One of many HAWKs traditions is the Christmastime game at Duncan’s house sometime during the holidays. Often the game is set in the War of 1812 and often in the winter. This year Duncan hosted an American raid on a British encampment in Canada in the winter. The American objective was to capture supplies, loot, and plunder. The British objective was to hang onto their gear.
In the past, Duncan has used a variety of different rule sets, including GASLIGHT, for these games. This year Duncan wanted to try using my G.A.M.E.R. rules that are under development. In general, though there are questions about a set of rules that are still under development, the system worked well enough.
Each player had two six-man groups and a leader to control. Dave’s troops had high morale (“guts”) but terrible accuracy (“shooting skill”). He rushed forward toward the enemy and then missed with nearly all his shots and Don laughed at him and taunted him.
There was a furious melee in the woods just behind the plantation house, where Noah is seen in the photo moving his troops. After the melee, which lasted a few turns, Eric was victorious, and Noah was out of the game. Don taunted Noah too.
On my side of the table, Bruce occupied the brown building in the picture and then proceeded to decimate Jim’s and my forces. We thought Bruce’s forces were snipers armed with Gatling guns. On the first or second turn, Rob incapacitated my officer. The officer had moved to the edge of the woods in the center right of the picture to locate the enemy. He found them, but didn’t live long enough to let the troops know. By the end of the game Rob and I had ground each other to a pulp, but he managed to capture two cows. Don taunted me as well.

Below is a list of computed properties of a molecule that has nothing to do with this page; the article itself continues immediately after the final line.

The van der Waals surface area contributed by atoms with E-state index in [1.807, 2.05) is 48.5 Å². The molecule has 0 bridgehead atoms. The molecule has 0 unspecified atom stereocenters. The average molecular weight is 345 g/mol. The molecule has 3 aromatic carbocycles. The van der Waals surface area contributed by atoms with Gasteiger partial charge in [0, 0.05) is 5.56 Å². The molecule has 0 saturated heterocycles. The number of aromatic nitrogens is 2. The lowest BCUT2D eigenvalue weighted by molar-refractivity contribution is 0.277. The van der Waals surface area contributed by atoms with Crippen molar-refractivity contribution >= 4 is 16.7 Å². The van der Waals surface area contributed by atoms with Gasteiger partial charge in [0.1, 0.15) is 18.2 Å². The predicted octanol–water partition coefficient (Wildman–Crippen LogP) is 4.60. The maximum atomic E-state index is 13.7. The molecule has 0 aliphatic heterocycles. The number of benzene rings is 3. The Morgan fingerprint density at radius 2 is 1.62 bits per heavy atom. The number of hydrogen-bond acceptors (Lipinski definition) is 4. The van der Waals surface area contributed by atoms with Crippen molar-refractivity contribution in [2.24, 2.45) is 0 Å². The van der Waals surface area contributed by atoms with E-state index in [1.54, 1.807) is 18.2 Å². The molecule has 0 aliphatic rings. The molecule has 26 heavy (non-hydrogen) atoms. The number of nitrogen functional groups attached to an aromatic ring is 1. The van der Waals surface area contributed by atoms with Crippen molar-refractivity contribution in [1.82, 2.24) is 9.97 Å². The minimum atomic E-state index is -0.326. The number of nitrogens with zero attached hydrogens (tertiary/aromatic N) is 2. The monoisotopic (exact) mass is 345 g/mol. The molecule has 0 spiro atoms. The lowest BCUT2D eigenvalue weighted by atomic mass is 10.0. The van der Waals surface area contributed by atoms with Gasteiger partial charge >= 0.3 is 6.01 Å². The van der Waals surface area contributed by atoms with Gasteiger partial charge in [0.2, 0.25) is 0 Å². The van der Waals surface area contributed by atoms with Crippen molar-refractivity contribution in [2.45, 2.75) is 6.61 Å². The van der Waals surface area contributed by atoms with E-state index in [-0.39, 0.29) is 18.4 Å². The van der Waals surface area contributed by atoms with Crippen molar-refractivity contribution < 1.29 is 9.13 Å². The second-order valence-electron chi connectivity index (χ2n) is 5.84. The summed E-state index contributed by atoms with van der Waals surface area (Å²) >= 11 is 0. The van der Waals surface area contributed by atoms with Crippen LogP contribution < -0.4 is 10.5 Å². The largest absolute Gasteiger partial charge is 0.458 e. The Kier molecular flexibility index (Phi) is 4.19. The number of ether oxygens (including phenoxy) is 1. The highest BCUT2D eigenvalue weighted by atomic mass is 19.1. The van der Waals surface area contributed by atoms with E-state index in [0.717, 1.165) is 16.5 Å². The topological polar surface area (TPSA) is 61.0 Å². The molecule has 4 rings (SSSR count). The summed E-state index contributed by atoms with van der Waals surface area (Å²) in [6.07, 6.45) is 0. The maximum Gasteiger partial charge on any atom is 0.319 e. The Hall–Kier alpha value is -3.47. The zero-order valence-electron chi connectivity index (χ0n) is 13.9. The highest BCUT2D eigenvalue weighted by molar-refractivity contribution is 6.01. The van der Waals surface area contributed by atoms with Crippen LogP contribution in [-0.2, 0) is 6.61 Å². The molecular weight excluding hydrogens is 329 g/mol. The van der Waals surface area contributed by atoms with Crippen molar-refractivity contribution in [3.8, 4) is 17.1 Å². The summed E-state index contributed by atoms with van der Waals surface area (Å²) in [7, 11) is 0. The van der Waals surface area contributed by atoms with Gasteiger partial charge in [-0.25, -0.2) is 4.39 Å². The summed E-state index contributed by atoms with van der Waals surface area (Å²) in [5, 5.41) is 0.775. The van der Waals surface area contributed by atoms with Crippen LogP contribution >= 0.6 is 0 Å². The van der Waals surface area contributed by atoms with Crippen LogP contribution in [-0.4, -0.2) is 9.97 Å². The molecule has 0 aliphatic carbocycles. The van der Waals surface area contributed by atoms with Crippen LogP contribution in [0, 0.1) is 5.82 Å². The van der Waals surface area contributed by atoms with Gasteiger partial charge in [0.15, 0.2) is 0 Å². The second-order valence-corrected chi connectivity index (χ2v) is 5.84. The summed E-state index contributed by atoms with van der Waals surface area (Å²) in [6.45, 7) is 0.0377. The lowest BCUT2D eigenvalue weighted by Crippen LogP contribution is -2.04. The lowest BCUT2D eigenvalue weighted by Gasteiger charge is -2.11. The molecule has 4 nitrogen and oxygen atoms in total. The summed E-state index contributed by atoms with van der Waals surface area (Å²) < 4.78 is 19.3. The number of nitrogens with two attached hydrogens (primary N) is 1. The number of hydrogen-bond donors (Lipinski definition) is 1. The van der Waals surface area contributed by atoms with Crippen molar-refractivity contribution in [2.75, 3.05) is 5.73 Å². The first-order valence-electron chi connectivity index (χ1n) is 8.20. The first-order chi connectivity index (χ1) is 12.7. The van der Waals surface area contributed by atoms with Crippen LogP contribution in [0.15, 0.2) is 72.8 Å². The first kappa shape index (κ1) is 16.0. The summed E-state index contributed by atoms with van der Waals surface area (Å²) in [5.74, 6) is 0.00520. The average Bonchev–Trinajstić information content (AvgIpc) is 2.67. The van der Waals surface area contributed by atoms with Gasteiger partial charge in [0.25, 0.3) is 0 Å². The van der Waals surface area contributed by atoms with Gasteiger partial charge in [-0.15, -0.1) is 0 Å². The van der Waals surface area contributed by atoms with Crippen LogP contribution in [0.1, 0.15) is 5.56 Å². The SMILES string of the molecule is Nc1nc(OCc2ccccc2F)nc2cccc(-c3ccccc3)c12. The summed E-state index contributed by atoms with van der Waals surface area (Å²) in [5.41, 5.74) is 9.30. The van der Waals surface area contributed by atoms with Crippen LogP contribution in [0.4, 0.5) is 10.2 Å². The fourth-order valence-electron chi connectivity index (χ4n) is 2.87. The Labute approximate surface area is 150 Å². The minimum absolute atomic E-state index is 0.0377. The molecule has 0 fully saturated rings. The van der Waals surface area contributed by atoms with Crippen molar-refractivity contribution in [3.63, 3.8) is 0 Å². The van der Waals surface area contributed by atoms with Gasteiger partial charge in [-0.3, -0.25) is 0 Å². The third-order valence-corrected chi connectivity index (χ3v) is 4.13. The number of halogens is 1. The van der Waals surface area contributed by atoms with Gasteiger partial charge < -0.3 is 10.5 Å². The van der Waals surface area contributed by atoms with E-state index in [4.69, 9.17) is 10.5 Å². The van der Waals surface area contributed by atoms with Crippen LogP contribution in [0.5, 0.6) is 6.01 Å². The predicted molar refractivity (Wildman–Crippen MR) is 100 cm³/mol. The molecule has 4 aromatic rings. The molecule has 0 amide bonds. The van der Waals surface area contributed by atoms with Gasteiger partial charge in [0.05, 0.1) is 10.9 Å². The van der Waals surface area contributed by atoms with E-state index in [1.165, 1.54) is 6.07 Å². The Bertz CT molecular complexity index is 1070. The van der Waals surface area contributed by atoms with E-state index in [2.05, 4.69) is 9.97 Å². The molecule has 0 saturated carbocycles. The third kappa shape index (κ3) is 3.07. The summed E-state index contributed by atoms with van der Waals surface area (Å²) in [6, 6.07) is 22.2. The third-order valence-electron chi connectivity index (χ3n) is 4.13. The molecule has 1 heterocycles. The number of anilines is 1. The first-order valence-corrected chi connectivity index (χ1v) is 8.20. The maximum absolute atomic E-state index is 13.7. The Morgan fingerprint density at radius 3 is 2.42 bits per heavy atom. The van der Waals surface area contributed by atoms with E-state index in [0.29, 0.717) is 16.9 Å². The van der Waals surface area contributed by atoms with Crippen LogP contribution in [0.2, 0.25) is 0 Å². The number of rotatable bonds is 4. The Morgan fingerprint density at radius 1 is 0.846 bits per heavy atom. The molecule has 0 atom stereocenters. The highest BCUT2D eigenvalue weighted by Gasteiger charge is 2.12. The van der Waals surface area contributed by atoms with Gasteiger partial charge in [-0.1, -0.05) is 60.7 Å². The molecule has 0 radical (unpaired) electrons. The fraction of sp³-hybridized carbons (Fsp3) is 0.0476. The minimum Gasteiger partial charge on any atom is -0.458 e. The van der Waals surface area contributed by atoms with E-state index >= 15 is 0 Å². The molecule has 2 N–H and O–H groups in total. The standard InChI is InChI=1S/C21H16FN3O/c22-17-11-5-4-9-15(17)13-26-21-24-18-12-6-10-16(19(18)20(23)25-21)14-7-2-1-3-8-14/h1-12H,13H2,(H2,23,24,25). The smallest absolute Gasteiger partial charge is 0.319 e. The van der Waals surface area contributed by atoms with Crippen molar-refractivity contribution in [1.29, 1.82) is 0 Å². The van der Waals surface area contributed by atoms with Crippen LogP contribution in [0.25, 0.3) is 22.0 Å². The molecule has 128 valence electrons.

The game was a lot of fun. Lots of folks brought cookies and snacks, so the holiday season pig out continued unabated as we battled.
I got in a discussion recently about what makes a movie a Christmas movie. (By the way, in this post, I will use the term “movie” liberally, applying it to 22-minute short animated shorts as well as live action feature films.) The movie in question was March of the Wooden Soldiers, starring Laurel and Hardy. While most people don’t know who Laurel and Hardy were, I still find their shorts and features entertaining. I’ve always considered this a Christmas movie, probably because it was shown on television around the holidays when I was a kid, no one had cable television, and you had to be home to watch these holiday favorites the one or two times a season they would be on television.
But what about this movie makes it a Christmas movie? Santa Claus appears for a few minutes in one scene, but the movie doesn’t revolve around a Christmas message or even a storyline remotely related to Christmas. It features clever effects (for its time) depicting nursery rhyme characters. The humor is light and clean — as would be expected of a movie of its vintage. The story is uncomplicated and fun, with a happy ending. Perhaps what makes a movie a Christmas movie is clean family entertainment, a few laughs, and a happy ending? Is that enough to be considered a Christmas (or holiday) movie?
While I like Die Hard and even the second film in the series, just because it takes place on Christmas Eve I can’t consider this a Christmas movie. Somehow dozens if gruesome killings doesn’t seem like a family, holiday movie to me.
While You Were Sleeping is among my favorite chick flicks, but I never considered it a Christmas movie. My daughter recently claimed that it is, and I think she is right. It takes place at Christmas, and many of the scenes revolve around Christmas celebrations and traditions. The ending is a bit sappy, but it ends on a high note and is generally a very family friendly film.
Frosty the Snowman, featuring Jimmy Durante singing the title song which he made a hit in the 1940s or 1950s, always aired during the ramp up to Christmas, so I always considered this a Christmas movie.
In retrospect, these Rankin Bass Christmas movies often portray Santa as not so nice, but they are Christmastime staples at our house — and probably yours. Is any movie with Santa Claus a Christmas movie? Rudolph has to be considered a Christmas classic; most of your favorite versions of many holiday songs are the Burl Ives version from this movie.
And of course, there have been many versions of A Christmas Carol. It think it would be hard to argue that this is not a Christmas movie. If you haven’t seen this version, you are missing out.
The Patrick Stewart version is quite good — and his radio adaptation of him reading the story is worth the money as well.